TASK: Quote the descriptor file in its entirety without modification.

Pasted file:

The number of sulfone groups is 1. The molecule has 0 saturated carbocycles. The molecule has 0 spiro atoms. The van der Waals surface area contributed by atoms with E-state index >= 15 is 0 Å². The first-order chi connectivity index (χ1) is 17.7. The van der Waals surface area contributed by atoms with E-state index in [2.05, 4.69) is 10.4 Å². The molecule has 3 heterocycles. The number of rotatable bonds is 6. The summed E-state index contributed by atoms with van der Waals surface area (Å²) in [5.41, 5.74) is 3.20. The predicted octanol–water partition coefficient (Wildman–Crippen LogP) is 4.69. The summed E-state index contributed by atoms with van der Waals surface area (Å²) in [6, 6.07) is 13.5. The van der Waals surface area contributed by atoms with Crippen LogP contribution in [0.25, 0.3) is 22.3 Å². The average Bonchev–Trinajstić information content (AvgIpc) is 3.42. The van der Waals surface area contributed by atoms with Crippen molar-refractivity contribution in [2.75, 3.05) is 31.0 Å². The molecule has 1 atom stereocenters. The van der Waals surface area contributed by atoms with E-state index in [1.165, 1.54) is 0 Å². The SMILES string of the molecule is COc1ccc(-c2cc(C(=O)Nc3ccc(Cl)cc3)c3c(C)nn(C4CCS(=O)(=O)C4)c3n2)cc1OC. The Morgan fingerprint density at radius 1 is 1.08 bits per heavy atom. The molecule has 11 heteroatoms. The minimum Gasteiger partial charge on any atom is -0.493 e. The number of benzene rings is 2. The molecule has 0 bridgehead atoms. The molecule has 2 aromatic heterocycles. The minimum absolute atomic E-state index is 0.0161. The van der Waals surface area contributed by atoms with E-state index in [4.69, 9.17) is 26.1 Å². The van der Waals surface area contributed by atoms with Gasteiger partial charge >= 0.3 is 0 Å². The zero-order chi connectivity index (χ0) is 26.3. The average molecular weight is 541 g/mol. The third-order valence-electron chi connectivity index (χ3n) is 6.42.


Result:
The number of sulfone groups is 1. The molecule has 0 saturated carbocycles. The molecule has 0 spiro atoms. The van der Waals surface area contributed by atoms with E-state index >= 15 is 0 Å². The first-order chi connectivity index (χ1) is 17.7. The van der Waals surface area contributed by atoms with E-state index in [2.05, 4.69) is 10.4 Å². The molecule has 3 heterocycles. The number of rotatable bonds is 6. The summed E-state index contributed by atoms with van der Waals surface area (Å²) in [5.41, 5.74) is 3.20. The predicted octanol–water partition coefficient (Wildman–Crippen LogP) is 4.69. The summed E-state index contributed by atoms with van der Waals surface area (Å²) in [6, 6.07) is 13.5. The van der Waals surface area contributed by atoms with Crippen LogP contribution in [0.25, 0.3) is 22.3 Å². The average Bonchev–Trinajstić information content (AvgIpc) is 3.42. The van der Waals surface area contributed by atoms with Crippen molar-refractivity contribution in [2.75, 3.05) is 31.0 Å². The molecule has 1 atom stereocenters. The van der Waals surface area contributed by atoms with E-state index in [1.165, 1.54) is 0 Å². The SMILES string of the molecule is COc1ccc(-c2cc(C(=O)Nc3ccc(Cl)cc3)c3c(C)nn(C4CCS(=O)(=O)C4)c3n2)cc1OC. The Morgan fingerprint density at radius 1 is 1.08 bits per heavy atom. The molecule has 11 heteroatoms. The minimum Gasteiger partial charge on any atom is -0.493 e. The number of benzene rings is 2. The molecule has 0 bridgehead atoms. The molecule has 2 aromatic heterocycles. The minimum absolute atomic E-state index is 0.0161. The van der Waals surface area contributed by atoms with E-state index in [4.69, 9.17) is 26.1 Å². The van der Waals surface area contributed by atoms with Gasteiger partial charge >= 0.3 is 0 Å². The zero-order chi connectivity index (χ0) is 26.3. The average molecular weight is 541 g/mol. The third-order valence-electron chi connectivity index (χ3n) is 6.42.